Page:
## A Challenge to Rothbardians Everywhere

Oh boy, a contest!  Current events are too depressing these days.  Let's shift gears for a bit and move to more enjoyable matters, like one of our occasional contests (which are, admittedly, strained efforts to see if we actually have any readers).  I just happened to notice today that someone ("purplearcanist") commented on an old and infamous post of mine, one of the ones in which I critiqued some of the economics promoted by Murray Rothbard and his LvMI acolytes.  I've gone ahead and responded, probably a few years late, to purpleacrcanist's comments; I appreciate that s/he thought it sufficiently important to respond, even if I do find the responses weak at best.

One of the points purplearcanist raises is the objection that the neoclassical conditions for utility maximization are hopelessly confused because of the "incommensurate units" problem. Marginal utilities and prices are measured in different units, so MUX/MUY = PX/Pis incoherent.  I dispense with this confusion (for the umpteenth time, and I'm hardly the first.)  But this reminds me of an amusing puzzle that's vaguely related to the "incommensurate units" problem.

Suppose the following.  In your left pocket you have 10 cents.  In your right pocket you have 1/10 of a dollar.  Square each amount.  Now how much do you have in each pocket?

Readers are invited to post their answers in the comments section.  There are two categories in which answers can compete.  1. The best answer using Hulsmann's theory of units (see pp. 9-10, "Cardinality") to circumvent the apparent anomaly in the problem wins.  "Best" will be the one I find most consistent, creative, and entertaining.  My decision will be unassailable and final. 2. The first correct answer posted also wins.  I suppose that, as in the past, we'll award some sort of prizes to winners.  (Yes, real prizes actually have been awarded!)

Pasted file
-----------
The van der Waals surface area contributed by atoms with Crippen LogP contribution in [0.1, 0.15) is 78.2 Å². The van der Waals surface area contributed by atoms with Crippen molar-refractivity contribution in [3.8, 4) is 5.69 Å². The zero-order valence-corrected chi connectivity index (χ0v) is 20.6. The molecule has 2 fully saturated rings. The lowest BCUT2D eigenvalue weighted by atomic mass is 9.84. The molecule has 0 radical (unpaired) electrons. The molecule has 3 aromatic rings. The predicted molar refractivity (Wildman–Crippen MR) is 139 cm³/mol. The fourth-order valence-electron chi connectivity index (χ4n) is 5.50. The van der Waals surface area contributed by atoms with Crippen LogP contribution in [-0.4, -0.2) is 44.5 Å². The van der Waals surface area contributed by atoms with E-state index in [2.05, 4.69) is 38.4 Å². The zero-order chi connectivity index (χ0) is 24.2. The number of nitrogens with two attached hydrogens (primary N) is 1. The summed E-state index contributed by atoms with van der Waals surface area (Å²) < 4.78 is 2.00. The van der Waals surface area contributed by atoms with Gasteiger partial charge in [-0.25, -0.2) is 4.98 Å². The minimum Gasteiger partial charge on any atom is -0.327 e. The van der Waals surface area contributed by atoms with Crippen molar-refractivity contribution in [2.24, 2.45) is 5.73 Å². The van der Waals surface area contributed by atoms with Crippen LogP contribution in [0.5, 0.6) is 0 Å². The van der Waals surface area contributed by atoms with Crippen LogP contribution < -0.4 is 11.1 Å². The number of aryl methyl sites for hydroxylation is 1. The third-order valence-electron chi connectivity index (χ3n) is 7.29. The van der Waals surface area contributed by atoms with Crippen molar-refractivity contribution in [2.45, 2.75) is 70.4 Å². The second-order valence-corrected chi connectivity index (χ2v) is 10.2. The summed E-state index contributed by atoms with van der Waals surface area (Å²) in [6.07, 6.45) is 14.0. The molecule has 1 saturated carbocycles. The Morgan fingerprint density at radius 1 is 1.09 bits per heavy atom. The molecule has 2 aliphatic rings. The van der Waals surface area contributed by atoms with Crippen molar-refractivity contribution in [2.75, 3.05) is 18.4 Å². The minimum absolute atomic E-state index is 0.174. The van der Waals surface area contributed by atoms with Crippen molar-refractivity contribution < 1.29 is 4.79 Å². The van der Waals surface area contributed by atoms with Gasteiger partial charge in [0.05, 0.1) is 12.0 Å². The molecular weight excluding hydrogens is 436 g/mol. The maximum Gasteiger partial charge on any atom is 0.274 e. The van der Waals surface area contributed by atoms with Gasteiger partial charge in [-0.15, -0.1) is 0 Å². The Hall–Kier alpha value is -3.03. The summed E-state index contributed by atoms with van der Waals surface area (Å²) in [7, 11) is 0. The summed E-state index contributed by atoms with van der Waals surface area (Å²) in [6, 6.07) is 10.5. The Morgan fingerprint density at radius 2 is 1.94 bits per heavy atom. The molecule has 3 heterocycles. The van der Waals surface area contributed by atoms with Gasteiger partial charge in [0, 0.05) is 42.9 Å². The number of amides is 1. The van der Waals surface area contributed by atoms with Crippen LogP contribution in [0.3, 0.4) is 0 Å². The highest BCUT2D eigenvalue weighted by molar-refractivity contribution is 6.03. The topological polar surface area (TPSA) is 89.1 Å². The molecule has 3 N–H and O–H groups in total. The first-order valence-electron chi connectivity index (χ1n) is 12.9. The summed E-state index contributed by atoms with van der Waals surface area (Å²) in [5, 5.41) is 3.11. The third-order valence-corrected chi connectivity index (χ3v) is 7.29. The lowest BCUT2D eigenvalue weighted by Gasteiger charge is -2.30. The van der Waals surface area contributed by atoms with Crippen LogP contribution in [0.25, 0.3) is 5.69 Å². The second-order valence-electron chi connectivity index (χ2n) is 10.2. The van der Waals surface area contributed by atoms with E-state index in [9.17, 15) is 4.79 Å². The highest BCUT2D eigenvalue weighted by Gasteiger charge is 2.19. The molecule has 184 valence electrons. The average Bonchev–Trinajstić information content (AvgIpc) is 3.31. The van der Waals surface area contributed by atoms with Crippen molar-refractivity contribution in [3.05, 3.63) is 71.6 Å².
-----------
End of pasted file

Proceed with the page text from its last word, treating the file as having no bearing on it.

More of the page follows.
Contest deadline: 29 July 2012, 22:00 MDT.

I suspect you'll have to be a true believer in Rothbard/Hulsmann theory to pull off a win in category 1.

Update: 1. I am heading into the mountains for a week; when I return I will judge entries, if any.  2. Someone asked me if the contest is open to anyone. Yes.

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Here is my feeble attmept to answer these questions. Incorporating Hulsmann's theory was difficult, mainly because I don't understand his critique very well.

c = cents
\$ = dollars
^2 = squared

(10c)^2 = 100c^2

(1/10\$)^2 = 1/100\$^2

Therefore, you have 100 cents squared in your left pocket, and 1/100 of a dollar squared in your right pocket.

The correct answer to how much money is in your pocket after multiplying 10 cents by 10 cents and 1/10 of a dollar by 1/10 of a dollar is nothing, since "cents squared" and "dollars squared" are nonsensical units. There is no unit of currency that conforms to squared dimensions.

If the question were to multiply by 10 each amount, then the answers would be 100 cents, and 1 dollar.

On the other ahdn, if instead of cents and dollars the amounts were simply 1/10 and .1 (10 percent), then the answers would be 1/00 and .01.

In the above two examples, the results remain equal. But you can square neither a cent nor a dollar. You can mutliply cents and dollars by numbers, but you cannot multiply them by themselves.

The conclusion I am left with is that the question itself is a nonstarter, because squaring nondimensional units is impossible. If I am wrong Dr. Steele, I'll give you 10,000 dollars squared.

Left pocket: (10c)^2 = 100 c^2
Right pocket: [(1/10)\$]^2 = (1/100)\$^2

If we let 1\$=100c, then you have (1/100)*100c*100c = 100c^2

So, in both pockets, you have 100c^2.

But, of course this makes no sense (cents? ha.) Dollars and cents are one dimensional units and we have no concept of what square dollars or square cents are (we don't know what they look like in two dimensions).

Whatever it is (we don't have a real concept), you have the same amount in each pocket, since you can give them the same units from the beginning. 1/10 of a dollar is 10 cents.